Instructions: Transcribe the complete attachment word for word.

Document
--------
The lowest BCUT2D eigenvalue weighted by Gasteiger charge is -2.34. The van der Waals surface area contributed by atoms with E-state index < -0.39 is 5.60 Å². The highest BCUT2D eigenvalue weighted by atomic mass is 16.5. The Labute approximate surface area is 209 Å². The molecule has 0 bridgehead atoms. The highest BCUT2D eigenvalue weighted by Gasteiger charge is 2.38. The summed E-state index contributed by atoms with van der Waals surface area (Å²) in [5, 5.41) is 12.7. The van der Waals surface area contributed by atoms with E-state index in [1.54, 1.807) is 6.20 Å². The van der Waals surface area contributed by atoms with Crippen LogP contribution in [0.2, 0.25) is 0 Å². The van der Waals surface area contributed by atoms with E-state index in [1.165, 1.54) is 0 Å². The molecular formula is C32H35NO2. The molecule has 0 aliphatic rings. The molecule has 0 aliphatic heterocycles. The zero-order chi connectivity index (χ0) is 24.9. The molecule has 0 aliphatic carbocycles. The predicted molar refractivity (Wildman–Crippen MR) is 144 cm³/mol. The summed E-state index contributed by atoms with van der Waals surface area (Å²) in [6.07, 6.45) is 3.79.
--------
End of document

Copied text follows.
The lowest BCUT2D eigenvalue weighted by Gasteiger charge is -2.34. The van der Waals surface area contributed by atoms with E-state index < -0.39 is 5.60 Å². The highest BCUT2D eigenvalue weighted by atomic mass is 16.5. The Labute approximate surface area is 209 Å². The molecule has 0 bridgehead atoms. The highest BCUT2D eigenvalue weighted by Gasteiger charge is 2.38. The summed E-state index contributed by atoms with van der Waals surface area (Å²) in [5, 5.41) is 12.7. The van der Waals surface area contributed by atoms with E-state index in [1.54, 1.807) is 6.20 Å². The van der Waals surface area contributed by atoms with Crippen LogP contribution in [0.2, 0.25) is 0 Å². The van der Waals surface area contributed by atoms with E-state index in [1.165, 1.54) is 0 Å². The molecular formula is C32H35NO2. The molecule has 0 aliphatic rings. The molecule has 0 aliphatic heterocycles. The zero-order chi connectivity index (χ0) is 24.9. The molecule has 0 aliphatic carbocycles. The predicted molar refractivity (Wildman–Crippen MR) is 144 cm³/mol. The summed E-state index contributed by atoms with van der Waals surface area (Å²) in [6.07, 6.45) is 3.79.